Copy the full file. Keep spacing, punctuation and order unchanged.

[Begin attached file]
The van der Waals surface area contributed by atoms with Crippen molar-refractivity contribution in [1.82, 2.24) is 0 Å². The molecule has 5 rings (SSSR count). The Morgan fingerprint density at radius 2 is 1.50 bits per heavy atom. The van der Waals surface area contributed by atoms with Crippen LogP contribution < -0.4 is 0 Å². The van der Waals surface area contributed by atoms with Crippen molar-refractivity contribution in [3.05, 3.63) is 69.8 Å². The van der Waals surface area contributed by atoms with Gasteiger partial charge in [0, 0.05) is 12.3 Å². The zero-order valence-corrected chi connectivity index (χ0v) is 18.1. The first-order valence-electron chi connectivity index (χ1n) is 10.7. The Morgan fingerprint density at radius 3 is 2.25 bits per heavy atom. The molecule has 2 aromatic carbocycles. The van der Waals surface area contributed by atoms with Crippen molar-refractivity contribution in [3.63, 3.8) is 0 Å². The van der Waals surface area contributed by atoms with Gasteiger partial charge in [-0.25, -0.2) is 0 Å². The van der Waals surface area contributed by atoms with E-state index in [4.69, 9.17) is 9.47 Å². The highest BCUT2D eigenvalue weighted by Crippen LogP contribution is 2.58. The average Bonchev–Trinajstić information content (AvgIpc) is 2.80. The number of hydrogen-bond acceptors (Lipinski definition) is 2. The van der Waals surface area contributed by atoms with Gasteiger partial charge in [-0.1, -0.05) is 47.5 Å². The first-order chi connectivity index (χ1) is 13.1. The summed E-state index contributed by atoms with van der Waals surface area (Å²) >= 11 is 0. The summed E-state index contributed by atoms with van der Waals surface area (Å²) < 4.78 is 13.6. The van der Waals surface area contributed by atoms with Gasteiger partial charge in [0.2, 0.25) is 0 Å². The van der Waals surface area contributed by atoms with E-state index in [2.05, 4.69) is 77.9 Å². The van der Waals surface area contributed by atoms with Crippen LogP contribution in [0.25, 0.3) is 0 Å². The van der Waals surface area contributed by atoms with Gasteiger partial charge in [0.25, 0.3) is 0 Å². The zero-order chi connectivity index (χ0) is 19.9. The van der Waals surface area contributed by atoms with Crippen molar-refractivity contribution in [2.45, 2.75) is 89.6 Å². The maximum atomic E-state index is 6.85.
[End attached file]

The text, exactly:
The van der Waals surface area contributed by atoms with Crippen molar-refractivity contribution in [1.82, 2.24) is 0 Å². The molecule has 5 rings (SSSR count). The Morgan fingerprint density at radius 2 is 1.50 bits per heavy atom. The van der Waals surface area contributed by atoms with Crippen LogP contribution < -0.4 is 0 Å². The van der Waals surface area contributed by atoms with Crippen molar-refractivity contribution in [3.05, 3.63) is 69.8 Å². The van der Waals surface area contributed by atoms with Gasteiger partial charge in [0, 0.05) is 12.3 Å². The zero-order valence-corrected chi connectivity index (χ0v) is 18.1. The first-order valence-electron chi connectivity index (χ1n) is 10.7. The Morgan fingerprint density at radius 3 is 2.25 bits per heavy atom. The molecule has 2 aromatic carbocycles. The van der Waals surface area contributed by atoms with Crippen molar-refractivity contribution in [3.63, 3.8) is 0 Å². The van der Waals surface area contributed by atoms with Gasteiger partial charge in [-0.25, -0.2) is 0 Å². The van der Waals surface area contributed by atoms with E-state index in [4.69, 9.17) is 9.47 Å². The highest BCUT2D eigenvalue weighted by Crippen LogP contribution is 2.58. The average Bonchev–Trinajstić information content (AvgIpc) is 2.80. The number of hydrogen-bond acceptors (Lipinski definition) is 2. The van der Waals surface area contributed by atoms with Gasteiger partial charge in [-0.1, -0.05) is 47.5 Å². The first-order chi connectivity index (χ1) is 13.1. The summed E-state index contributed by atoms with van der Waals surface area (Å²) >= 11 is 0. The summed E-state index contributed by atoms with van der Waals surface area (Å²) < 4.78 is 13.6. The van der Waals surface area contributed by atoms with Gasteiger partial charge in [0.2, 0.25) is 0 Å². The van der Waals surface area contributed by atoms with E-state index in [2.05, 4.69) is 77.9 Å². The van der Waals surface area contributed by atoms with Crippen LogP contribution in [0.25, 0.3) is 0 Å². The van der Waals surface area contributed by atoms with Gasteiger partial charge in [0.25, 0.3) is 0 Å². The zero-order chi connectivity index (χ0) is 19.9. The van der Waals surface area contributed by atoms with Crippen molar-refractivity contribution in [2.45, 2.75) is 89.6 Å². The maximum atomic E-state index is 6.85.